Ini sedutan kisah beliau yang PHD ambil dari sebuah artikel yang ditulis oleh rakannya :
Determination and a Flash of Genius
Kearns and I got to know each other 16 years ago. I was a newspaper reporter, and he was still fighting companies that had used his patents without paying a cent in royalties. At the time, he kept an apartment in Houston because that’s where his lawyers were based.
While some newspapers had carried accounts of his legal battles, there’d been very few attempts to tell his life story in full. So when we sat down in 1992, Bob Kearns was unknown and uncelebrated, a story waiting to be told.
Luckily for me, it was a great story and Bob Kearns was a great storyteller. You didn’t have to probe and prod this man. All you had to do was find him, convince him your interest was sincere, and hold on for the ride.
Kearns’ invention was inspired by an accident—a champagne cork hitting him in the face on his wedding night. The accident left him virtually blind in his left eye, but also left him fascinated with blinking and the human eye’s ability to clean itself at regular intervals. “The Good Lord lets your eyelids blink,” Kearns told me. “That is what intermittent wipe does. It lets a car’s eyelids blink.”
When he went to work in his basement laboratory in 1962, others were trying to come up with the same invention. But they didn’t think to use transistors, a newfangled device in those days. Kearns figured it out first, installed the invention in his Ford Galaxie, and took his invention to the engineers at Ford Motor Co.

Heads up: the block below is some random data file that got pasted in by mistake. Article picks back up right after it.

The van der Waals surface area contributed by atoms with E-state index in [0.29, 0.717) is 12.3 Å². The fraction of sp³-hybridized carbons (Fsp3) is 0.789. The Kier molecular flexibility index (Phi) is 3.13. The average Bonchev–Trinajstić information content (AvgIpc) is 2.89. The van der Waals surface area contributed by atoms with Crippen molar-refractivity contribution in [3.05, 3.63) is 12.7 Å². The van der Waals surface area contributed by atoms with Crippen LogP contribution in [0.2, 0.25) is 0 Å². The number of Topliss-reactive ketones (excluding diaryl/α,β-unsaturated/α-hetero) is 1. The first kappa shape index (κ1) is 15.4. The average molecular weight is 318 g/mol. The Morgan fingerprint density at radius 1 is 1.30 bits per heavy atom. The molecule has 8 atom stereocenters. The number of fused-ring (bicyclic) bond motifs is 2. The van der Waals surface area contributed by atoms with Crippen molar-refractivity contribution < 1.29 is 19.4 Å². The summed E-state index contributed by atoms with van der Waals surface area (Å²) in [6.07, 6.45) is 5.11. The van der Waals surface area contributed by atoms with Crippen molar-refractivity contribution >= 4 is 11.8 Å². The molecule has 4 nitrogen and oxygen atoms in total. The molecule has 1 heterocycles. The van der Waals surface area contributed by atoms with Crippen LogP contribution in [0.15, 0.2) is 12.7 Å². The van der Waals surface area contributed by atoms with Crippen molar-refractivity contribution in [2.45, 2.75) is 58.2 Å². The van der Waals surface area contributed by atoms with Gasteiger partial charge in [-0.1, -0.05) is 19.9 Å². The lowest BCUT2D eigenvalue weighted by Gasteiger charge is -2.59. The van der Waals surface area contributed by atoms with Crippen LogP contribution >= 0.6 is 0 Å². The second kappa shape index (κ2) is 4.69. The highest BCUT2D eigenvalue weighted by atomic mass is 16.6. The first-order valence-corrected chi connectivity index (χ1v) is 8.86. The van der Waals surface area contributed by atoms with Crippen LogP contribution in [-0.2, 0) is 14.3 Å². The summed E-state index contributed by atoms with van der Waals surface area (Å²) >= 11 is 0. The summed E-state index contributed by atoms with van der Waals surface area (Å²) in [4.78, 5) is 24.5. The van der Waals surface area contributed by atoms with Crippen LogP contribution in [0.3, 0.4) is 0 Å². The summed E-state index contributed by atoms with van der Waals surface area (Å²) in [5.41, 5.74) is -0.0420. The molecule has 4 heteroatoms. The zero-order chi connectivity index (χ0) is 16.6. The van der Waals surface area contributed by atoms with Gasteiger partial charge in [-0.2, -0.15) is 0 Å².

Kearns was reluctant to share with Ford the details of his work, but if he wanted a deal, he had to show them the goods. According to Kearns, a jury, and the new movie, Ford grabbed his invention and ran.
Kearns was convinced he’d been cheated, but didn’t think all the other automakers had followed suit. Not until his oldest son, Dennis, brought him the wiper unit off a Mercedes Benz. “I could see it was a copy of my work,” Kearns told me. “This was the Germans, the great engineers.”
Realizing in an instant that his life’s work had been stolen, Kearns emotionally broke down. He boarded a bus and began wandering aimlessly. He hallucinated that he was going to Australia, that President Nixon had commissioned him to build an electric car.
When the police finally found him in Tennessee, he was carrying a child’s kite under his arm. He told me the kite was symbolic of the years of his children’s youth that he had sacrificed, seemingly for nothing.